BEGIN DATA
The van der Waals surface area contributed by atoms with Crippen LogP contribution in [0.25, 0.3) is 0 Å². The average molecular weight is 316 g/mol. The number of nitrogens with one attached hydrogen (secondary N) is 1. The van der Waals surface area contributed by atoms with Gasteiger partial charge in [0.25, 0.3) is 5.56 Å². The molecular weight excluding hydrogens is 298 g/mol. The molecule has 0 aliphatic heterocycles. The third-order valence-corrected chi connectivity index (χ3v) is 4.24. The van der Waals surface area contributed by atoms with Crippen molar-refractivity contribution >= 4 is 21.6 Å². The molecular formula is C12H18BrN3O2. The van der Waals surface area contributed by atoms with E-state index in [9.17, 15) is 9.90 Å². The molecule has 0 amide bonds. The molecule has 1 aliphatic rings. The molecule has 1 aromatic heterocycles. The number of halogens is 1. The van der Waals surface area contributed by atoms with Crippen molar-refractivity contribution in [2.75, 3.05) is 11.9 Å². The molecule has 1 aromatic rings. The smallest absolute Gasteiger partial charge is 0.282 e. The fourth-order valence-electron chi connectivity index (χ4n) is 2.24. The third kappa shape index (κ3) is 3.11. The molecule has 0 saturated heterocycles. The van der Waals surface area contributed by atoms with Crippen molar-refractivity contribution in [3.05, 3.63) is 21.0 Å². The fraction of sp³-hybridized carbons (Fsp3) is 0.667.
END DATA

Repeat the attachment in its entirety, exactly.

The van der Waals surface area contributed by atoms with Crippen LogP contribution in [0.25, 0.3) is 0 Å². The average molecular weight is 316 g/mol. The number of nitrogens with one attached hydrogen (secondary N) is 1. The van der Waals surface area contributed by atoms with Gasteiger partial charge in [0.25, 0.3) is 5.56 Å². The molecular weight excluding hydrogens is 298 g/mol. The molecule has 0 aliphatic heterocycles. The third-order valence-corrected chi connectivity index (χ3v) is 4.24. The van der Waals surface area contributed by atoms with Crippen molar-refractivity contribution >= 4 is 21.6 Å². The molecular formula is C12H18BrN3O2. The van der Waals surface area contributed by atoms with E-state index in [9.17, 15) is 9.90 Å². The molecule has 0 amide bonds. The molecule has 1 aliphatic rings. The molecule has 1 aromatic heterocycles. The number of halogens is 1. The van der Waals surface area contributed by atoms with Crippen molar-refractivity contribution in [2.75, 3.05) is 11.9 Å². The molecule has 1 aromatic rings. The smallest absolute Gasteiger partial charge is 0.282 e. The fourth-order valence-electron chi connectivity index (χ4n) is 2.24. The third kappa shape index (κ3) is 3.11. The molecule has 0 saturated heterocycles. The van der Waals surface area contributed by atoms with Crippen molar-refractivity contribution in [3.05, 3.63) is 21.0 Å². The fraction of sp³-hybridized carbons (Fsp3) is 0.667.